Iowa Official Register, 1927-1928
Transcribed by Sharyl Ferrall.


Commissioner of Health, was born at Walcott (Scott county), Iowa, October 11, 1878.  Moved with his parents to Grundy county when three years of age.  Graduated from the Reinbeck (Iowa) high school in 1896, and from the University of Iowa with the degree of B.S. in 1900, and the degrees of M.S. and M.D. in 1902.  Spent two years in Europe, chiefly in Vienna, studying pathology, bacteriology and public health.  Was professor of pathology and bacteriology at the University of Iowa, college of medicine, from 1905 to 1920, and director of the laboratories for the Iowa State Board of Health from their establishment in 1906 to 1920.  throat trouble caused him to go west in 1921.  He was director of the Nevada state hygienic laboratory at Reno, Nevada, four years, or until September 1, 1926, when he was appointed commissioner of health by Governor Hammill.  He was married to Edith Whiteis in 1905.

Adjutant General of Iowa, was born in Davenport, Iowa, March 17, 1873.  His education was acquired in the grade and high schools of Davenport, and the military school Kemper Hall, and Griswold college.  His business career began as a traveling salesman in 1891, and in 1897 he accepted the position of manager of the provision business of Swift & Co. at Alleghany City, Pa., from which place he rejoined Company B, 50th Iowa Volunteer infantry in May, 1898, for duty in the Spanish-American war.  He served from May 12 to November 30, 1898, in Des Moines, Iowa, and Jacksonville, Fla.  On January 5, 1899, he enlisted in the 12th U.S. infantry for service in the Philippines, and was discharged January 4, 1902.  On his return to the United States, he traveled until July, 1905, when he helped organize the Lasher Manufacturing Co., of Davenport, Iowa.  September 1, 1906, he accepted the general managership of the C.O.D. Cleaning & Dyeing Co., of Davenport, Iowa, and in 1910 became the president and general manager of that firm.  On July 24, 1915, he was appointed by Governor Clarke as a lieutenant colonel and A.D.C. and was reappointed to the same position by Governor Harding on February 1, 1917. On July 20, 1918, he was appointed colonel and assistant adjutant general of Iowa, and on September 1, 1918, he was promoted to be brigadier general, and adjutant general of Iowa, to fill out the unexpired term of Adjutant General Logan.  A republican in politics.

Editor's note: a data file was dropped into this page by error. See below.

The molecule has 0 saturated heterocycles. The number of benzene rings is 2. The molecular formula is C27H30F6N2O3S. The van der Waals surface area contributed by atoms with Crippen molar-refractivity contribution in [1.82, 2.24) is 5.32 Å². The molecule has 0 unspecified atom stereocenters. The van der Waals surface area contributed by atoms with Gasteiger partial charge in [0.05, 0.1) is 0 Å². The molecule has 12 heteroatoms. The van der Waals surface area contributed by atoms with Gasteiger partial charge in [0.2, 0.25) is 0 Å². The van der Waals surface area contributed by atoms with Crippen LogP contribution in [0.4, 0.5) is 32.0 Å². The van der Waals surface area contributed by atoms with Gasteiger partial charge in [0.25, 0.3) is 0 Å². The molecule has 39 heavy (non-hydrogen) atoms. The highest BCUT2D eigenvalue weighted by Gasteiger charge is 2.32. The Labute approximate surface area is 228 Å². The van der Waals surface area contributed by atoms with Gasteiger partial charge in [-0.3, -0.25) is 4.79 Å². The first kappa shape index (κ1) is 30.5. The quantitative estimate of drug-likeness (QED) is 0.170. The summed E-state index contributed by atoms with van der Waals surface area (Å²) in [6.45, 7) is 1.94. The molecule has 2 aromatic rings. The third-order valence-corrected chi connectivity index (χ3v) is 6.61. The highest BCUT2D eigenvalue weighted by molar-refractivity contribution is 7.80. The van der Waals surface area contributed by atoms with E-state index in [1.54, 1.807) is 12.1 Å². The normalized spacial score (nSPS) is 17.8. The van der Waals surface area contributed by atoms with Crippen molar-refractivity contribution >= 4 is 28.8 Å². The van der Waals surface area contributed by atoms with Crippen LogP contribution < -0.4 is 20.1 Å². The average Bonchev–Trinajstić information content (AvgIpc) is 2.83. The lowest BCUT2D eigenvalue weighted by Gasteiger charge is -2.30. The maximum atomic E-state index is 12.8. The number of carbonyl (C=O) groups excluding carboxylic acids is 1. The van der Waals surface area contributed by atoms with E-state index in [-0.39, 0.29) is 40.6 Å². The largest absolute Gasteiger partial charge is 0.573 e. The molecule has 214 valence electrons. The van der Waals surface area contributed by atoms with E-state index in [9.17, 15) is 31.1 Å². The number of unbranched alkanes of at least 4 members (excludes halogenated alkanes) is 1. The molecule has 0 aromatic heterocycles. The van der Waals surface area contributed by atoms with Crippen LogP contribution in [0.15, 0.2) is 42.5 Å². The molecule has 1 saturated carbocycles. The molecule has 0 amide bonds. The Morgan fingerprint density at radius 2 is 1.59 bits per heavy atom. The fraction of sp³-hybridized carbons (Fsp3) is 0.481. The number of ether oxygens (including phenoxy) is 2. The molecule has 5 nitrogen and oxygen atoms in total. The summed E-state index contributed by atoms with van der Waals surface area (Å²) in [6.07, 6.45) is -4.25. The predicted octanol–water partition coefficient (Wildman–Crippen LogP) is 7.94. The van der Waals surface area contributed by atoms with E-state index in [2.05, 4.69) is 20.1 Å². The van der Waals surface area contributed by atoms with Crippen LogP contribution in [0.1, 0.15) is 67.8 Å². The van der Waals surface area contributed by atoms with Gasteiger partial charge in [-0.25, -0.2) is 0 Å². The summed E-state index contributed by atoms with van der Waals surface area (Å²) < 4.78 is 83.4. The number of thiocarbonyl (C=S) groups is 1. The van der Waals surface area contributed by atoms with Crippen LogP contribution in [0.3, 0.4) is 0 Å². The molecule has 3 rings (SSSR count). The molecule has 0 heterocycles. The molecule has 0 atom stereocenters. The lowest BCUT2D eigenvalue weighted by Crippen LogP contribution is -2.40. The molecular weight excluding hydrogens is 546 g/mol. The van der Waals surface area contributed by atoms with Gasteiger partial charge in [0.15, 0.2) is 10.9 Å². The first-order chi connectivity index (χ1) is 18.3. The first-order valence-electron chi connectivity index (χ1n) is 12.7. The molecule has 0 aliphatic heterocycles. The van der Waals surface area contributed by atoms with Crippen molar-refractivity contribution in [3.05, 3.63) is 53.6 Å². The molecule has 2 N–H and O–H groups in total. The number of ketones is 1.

FLETCHER, John --Attorney General, was born in Scott county, Iowa, January 5, 1876. Educated in a country school, the Iowa State Teachers College; and the law department of the state university.  Admitted to the practice of law in 1899.  Practicing attorney at Avoca for ten years, during which time he held the positions of city attorney and mayor.  In 1910, he moved to Des Moines as assistant attorney general to Attorney General H.W. Byers. He continued to serve as assistant attorney general to Attorney General George Cosson, and later with Attorney General Ben J. Gibson. In May, 1925, he was appointed by Governor Hammill as a judge of the district court of Polk county, Iowa, where he presided over the court of domestic relations.  He was married June 14, 1905, to Miss Marie D. Schmidt, of Avoca, Iowa, now deceased.  He has three children, Maurice, Warren and Margaret.  Republican in politics.
Member of Board of Education, was born July 9, 1857, on a farm in Iowa county, Iowa.  He was educated in the district schools of Iowa, Hall's school for boys, at Ellington, Conn., McClain's academy at Iowa City, and the Iowa state university.  He remained one year at the state university and then completed four years of special work in civil engineering at Cornell university, Ithaca, class of 1879.  During the years from 1879 to 1889 he was engaged in railway location, construction and maintenance work, after which he was chief engineer for the high bridges built across the Mississippi river at Muscatine and Clinton, and consulting engineer of the high bridge at Winona, Minn.  From 1893 until January, 1910, he was engaged in general construction work on railways, paving, sewerage, water works, and heavy building construction.  Served as a member of the general assembly in the twenty-sixth regular and special session, was a member of the house of representatives from Scott county, was elected mayor of the city of Davenport in 1898, serving two years and was delegate at large to the democratic national convention in 1900.  A democrat in politics.

Representative from Scott county, was born in the city of Davenport, Iowa, November 28, 1858.  He attended the rural schools and afterwards received some private instruction.  Learned the blacksmith trade, but went to farming when he became of age.  Was married March 12, 1887, to Emma Harst of Scott county, who died October 6, 1897.  There were born